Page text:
Hands up if you're ready to rock!
Hall of fame
We’re not boasting (ok,
maybe we’re boasting), but Ireland’s musical pedigree is pretty epic. We’ve given the world some of its favourite musicians and we have some of the best music festivals around.
Arguably the biggest band on the planet, U2 are synonymous with
Dublin city. Indie-rockers Snow Patrol claim Belfast city as one of their favourite haunts. And music titan, Van Morrison, is a Belfast man born and bred.
The best guitarist in the world
ever (in our opinion), Rory Gallagher, lived in counties Donegal and Cork. Rock and roll rebels Thin Lizzy (from Dublin) brought their raucous live shows to stadiums all over the world. And how could we forget the rock and roll pirates known as The Pogues? Even The Dubliners – traditional Irish musicians – gained rock star status.
So as you can see, Ireland’s influence on rock and roll is heavy. But there’s more to it than that. Each of these artists brought something special to rock music. Something intangible and magical…
Phil Lynott statue, Dublin City
Rock concert in Belfast City
Van Morrison, Belfast man
Under the influence
So what is this Irishness we’re talking about? Put simply, it’s the influence that traditional Irish music has on Ireland’s biggest rock stars. Irish trad music is a vibrant, rhythmic affair. The styles differ depending on what part of the island you’re on. But the spirit of trad music is the same all over. It’s about having a good time and isn’t that what rock and roll is all about?
It’s easy to see the influence trad music has had on Irish rockers such as The Pogues, U2 and Thin Lizzy. The Pogues paired their electric guitars up with traditional Irish instruments such as the tin whistle, bodhrán (handheld Irish drum) and fiddles. This created a thrilling mix of trad and rock.
U2’s music is rooted in trad too. They often play old Irish songs such as
Wild Irish Rose and The Auld Triangle, which they performed at their at one of their legendary Croke Park gigs in 2009.
Whisky in the jar
Whisky in the jar is the perfect example of how Irish trad music influences rock and roll. The song was first made famous by Irish trad band The Dubliners. Then Thin Lizzy broke the into UK music scene with their cover of the track. Heavy metal icons Metallica also covered the song while Nashville band, Kings of Leon, referenced it in their track Molly’s Chambers.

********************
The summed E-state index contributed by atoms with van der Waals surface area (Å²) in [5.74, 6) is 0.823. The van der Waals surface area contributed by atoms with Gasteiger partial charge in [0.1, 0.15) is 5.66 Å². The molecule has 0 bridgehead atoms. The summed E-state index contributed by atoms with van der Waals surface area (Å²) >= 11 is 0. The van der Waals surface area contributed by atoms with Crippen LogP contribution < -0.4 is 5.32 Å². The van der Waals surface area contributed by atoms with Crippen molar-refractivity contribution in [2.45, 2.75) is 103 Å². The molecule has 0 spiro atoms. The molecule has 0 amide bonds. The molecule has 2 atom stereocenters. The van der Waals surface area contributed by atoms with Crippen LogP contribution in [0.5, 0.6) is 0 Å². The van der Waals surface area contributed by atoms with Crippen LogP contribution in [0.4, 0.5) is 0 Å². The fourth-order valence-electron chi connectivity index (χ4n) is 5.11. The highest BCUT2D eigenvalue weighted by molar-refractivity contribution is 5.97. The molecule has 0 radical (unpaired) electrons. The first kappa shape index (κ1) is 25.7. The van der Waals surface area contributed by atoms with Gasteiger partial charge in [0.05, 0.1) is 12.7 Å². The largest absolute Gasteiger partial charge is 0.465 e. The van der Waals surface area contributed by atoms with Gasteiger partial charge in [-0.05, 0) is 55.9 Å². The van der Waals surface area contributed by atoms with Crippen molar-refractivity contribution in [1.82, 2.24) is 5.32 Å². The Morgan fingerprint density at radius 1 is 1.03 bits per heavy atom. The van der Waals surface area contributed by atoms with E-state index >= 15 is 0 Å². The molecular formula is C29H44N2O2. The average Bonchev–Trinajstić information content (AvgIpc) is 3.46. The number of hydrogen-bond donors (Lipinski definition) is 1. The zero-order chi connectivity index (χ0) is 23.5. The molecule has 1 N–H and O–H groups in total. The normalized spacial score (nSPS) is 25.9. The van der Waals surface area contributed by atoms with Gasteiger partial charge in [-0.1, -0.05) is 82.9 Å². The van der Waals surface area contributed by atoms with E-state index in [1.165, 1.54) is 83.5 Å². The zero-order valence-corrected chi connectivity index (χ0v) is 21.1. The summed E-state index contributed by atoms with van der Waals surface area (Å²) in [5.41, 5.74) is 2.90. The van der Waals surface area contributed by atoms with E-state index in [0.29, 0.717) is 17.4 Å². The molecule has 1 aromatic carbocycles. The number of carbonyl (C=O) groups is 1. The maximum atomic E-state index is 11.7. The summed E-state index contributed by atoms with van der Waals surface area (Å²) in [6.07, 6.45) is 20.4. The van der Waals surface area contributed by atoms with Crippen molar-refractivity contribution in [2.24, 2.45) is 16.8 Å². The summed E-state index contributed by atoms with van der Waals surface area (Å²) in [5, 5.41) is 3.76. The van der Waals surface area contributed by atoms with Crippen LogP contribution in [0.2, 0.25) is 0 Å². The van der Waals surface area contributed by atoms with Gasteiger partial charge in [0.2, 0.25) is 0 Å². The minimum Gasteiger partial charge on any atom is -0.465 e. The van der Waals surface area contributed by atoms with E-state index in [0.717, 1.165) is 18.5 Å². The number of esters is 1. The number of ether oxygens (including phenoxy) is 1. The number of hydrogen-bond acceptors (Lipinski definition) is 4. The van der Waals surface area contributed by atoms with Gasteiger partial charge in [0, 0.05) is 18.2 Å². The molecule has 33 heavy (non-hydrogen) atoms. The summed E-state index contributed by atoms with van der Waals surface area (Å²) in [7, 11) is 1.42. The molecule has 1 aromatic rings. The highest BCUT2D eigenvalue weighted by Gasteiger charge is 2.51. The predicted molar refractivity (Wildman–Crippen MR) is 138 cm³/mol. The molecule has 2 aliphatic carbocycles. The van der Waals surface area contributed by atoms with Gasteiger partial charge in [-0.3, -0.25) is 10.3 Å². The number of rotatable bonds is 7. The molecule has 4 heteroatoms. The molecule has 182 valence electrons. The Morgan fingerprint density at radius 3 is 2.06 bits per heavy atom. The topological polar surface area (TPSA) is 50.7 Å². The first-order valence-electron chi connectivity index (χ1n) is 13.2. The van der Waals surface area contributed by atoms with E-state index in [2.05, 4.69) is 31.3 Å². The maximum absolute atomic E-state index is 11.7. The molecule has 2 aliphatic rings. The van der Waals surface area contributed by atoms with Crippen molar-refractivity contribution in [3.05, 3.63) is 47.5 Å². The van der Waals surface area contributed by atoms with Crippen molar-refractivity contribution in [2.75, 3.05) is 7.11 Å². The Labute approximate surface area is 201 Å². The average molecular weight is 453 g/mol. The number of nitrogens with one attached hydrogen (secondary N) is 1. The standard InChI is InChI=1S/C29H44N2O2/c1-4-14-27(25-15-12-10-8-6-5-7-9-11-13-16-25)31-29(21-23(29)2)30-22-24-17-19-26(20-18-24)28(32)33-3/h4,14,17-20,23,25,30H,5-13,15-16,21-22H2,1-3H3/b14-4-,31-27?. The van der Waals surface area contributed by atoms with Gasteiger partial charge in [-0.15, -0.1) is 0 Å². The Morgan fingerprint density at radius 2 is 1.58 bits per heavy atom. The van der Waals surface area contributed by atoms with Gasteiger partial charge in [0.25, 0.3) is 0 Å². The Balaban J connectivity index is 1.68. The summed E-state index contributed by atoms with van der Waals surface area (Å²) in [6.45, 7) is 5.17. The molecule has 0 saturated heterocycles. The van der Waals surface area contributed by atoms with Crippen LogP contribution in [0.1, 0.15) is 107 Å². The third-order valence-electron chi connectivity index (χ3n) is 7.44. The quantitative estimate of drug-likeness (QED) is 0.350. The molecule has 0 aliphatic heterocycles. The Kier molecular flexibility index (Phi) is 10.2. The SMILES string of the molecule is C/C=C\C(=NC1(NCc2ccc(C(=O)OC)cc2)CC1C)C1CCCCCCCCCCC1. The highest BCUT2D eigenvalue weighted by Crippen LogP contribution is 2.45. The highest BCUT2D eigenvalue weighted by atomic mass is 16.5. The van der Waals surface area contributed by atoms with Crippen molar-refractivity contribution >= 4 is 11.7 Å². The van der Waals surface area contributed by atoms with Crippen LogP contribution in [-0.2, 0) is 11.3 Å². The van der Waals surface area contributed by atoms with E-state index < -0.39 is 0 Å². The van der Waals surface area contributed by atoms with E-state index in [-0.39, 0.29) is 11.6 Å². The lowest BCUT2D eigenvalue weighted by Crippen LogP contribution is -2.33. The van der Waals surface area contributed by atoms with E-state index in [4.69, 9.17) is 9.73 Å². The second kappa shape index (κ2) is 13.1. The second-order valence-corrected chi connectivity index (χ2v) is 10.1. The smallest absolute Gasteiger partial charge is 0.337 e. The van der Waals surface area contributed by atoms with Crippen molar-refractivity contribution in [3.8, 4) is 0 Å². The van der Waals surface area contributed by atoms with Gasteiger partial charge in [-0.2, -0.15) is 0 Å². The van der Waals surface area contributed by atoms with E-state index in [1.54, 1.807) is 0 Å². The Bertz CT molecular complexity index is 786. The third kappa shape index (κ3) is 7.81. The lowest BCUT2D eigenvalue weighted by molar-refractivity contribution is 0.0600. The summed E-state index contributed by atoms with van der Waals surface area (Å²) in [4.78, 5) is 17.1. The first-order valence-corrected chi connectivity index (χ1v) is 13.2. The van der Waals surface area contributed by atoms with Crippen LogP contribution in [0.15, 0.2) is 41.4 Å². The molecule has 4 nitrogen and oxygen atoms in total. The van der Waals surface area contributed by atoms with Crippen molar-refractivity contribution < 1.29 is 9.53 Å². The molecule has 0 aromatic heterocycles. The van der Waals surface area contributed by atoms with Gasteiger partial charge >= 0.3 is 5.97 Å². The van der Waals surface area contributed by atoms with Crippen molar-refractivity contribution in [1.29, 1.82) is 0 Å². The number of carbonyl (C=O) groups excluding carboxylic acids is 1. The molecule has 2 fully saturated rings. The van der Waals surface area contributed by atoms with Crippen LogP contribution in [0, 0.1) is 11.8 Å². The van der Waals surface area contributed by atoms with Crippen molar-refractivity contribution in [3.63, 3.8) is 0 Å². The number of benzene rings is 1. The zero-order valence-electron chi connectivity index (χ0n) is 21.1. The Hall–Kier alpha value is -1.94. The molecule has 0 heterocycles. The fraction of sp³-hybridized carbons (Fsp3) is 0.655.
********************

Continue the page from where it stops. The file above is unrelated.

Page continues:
One traditional Irish music song influencing rock stars across several generations – that’s powerful stuff. We reckon it’s the rebellious spirit you find in trad music that attracts the rock stars. You know, the love of mischief and adventure. They can’t get enough of it.
Think a friend might enjoy this article? Click
to save and share
The genuine article
Traditional Irish music remains very popular in Ireland today. Every night of the week across Ireland’s cities, towns and villages, pubs rock to the sounds of trad. The All Ireland Fleadh Cheoil is the biggest gathering of trad musicians in the world. The Fleadh will make history this year as it takes place in
Derry~Londonderry city for the first time ever as part of The Gathering. Our traditional Irish pubs are copied the world over, but you can never beat the genuine article. Our festivals all come with a healthy serving of trad music, from the Galway Arts Festival to the Westport Food Festival. The William Kennedy Piping Festival celebrates the unique Uileann pipes
in County Armagh. Trad music ROCKS!
Traditions in Ireland run deep. And that goes for musical ones, too. Traditional Irish music continues to be a source of great inspiration to Irish musicians. So next time you think trad music is just for the old men in the pub, think again. We think you’ll discover that trad music ROCKS!
Now where’s my fiddle?
Save this page to your Scrapbook:
You have Scrapbooks created. Click below to see all of your saved pages.
This page has been save to your Scrapbook
Holiday ideas, news, offers… sign up for our ezine and we’ll keep you in touch with Ireland